From Fedora Project Wiki

Thunderbolt Enablement


Support Thunderbolt 3 peripherals in a secure way out of the box.


Current status

Detailed Description

Thunderbolt™ is the brand name of a hardware interface developed by Intel® that allows the connection of external peripherals to a computer.

Devices connected via Thunderbolt can be DMA masters and thus read system memory without interference of the operating system (or even the CPU). Version 3 of the interface provides 4 different security levels, in order to mitigate the aforementioned security risk that connected devices pose to the system. The security level is set by the system firmware.

The four security levels are:

  • none: Security disabled, all devices will fully functional on connect.
  • dponly: Only pass the display-port stream through to the connected device.
  • user: Connected devices need to be manually authorized by the user.
  • secure: As 'user', but also challenge the device with a secret key to verify its identity.

The Linux kernel, starting with version 4.13, provides an interface via sysfs that enables userspace query the security level, the status of connected devices and, most importantly, to authorize devices, if the security level demands it.

The active security level can normally be selected prior boot via a BIOS option, but it is interesting to note that in the future the none option is likely to go away. This of course means connected thunderbolt devices wont work at all unless they are authorized by the user from with the running operating system.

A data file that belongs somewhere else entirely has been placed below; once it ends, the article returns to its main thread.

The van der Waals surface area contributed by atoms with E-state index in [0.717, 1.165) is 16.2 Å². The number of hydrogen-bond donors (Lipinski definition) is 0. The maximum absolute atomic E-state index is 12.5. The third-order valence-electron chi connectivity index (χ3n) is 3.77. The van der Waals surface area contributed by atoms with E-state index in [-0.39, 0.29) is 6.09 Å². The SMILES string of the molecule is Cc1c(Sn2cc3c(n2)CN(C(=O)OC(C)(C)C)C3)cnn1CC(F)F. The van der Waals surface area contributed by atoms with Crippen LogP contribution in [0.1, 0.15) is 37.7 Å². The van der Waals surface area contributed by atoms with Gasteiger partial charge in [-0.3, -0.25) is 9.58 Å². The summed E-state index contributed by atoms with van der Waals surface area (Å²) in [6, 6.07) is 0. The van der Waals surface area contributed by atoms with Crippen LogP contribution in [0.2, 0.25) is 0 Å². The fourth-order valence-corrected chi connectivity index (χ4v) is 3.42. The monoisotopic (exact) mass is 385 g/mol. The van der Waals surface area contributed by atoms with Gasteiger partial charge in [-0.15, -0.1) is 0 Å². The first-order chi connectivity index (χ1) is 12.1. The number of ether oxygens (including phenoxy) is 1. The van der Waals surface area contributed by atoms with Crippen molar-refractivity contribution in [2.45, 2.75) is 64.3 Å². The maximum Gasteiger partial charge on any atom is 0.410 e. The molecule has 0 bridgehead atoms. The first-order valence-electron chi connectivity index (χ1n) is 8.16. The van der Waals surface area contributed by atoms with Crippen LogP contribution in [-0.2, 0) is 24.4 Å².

The solution to automatically enable thunderbolt 3 devices to work with Fedora without compromising the security of the computer consists of two user space compoments: a system daemon (boltd) and a component in GNOME shell. For new devices the shell will automatically enroll (= authorize and store in the database) new devices via the daemon if (and only if) the current user is a system administrator and the session is unlocked. On subsequent connections of the same device the daemon will then automatically authorize the device.

Benefit to Fedora

Thunderbolt 3 peripherals can be used in a convenient and secure way.


  • Proposal owners: Stablize bolt and integrate the current GNOME Shell extension proof-of-concept into GNOME Shell upstream.
  • Other developers: Nothing
  • Policies and guidelines: N/A (not a System Wide Change)
  • Trademark approval: N/A (not needed for this Change)

Upgrade/compatibility impact

GNOME shell should depend on bolt so it gets pulled in automatically as a dependency on upgrade.

How To Test

  1. A computer with Thunderbolt 3 controller and a Thunderbolt 3 device is required to test.
  2. Install bolt
  3. Plug in the device
  4. Check that the device is listed with boltctl list
  5. Enroll the device with boltctl enroll <uuid>

User Experience

GNOME Shell will display a little icon indicating that thunderbolt 3 devices are being connected and also show notifications in the case of errors.


  • Linux kernel version greater then 4.13 is required.
  • GNOME shell needs to be modified to work with boltd

Contingency Plan

  • Contingency mechanism: (What to do? Who will do it?) N/A (not a System Wide Change)
  • Contingency deadline: N/A (not a System Wide Change)
  • Blocks release? No
  • Blocks product? Workstation


Release Notes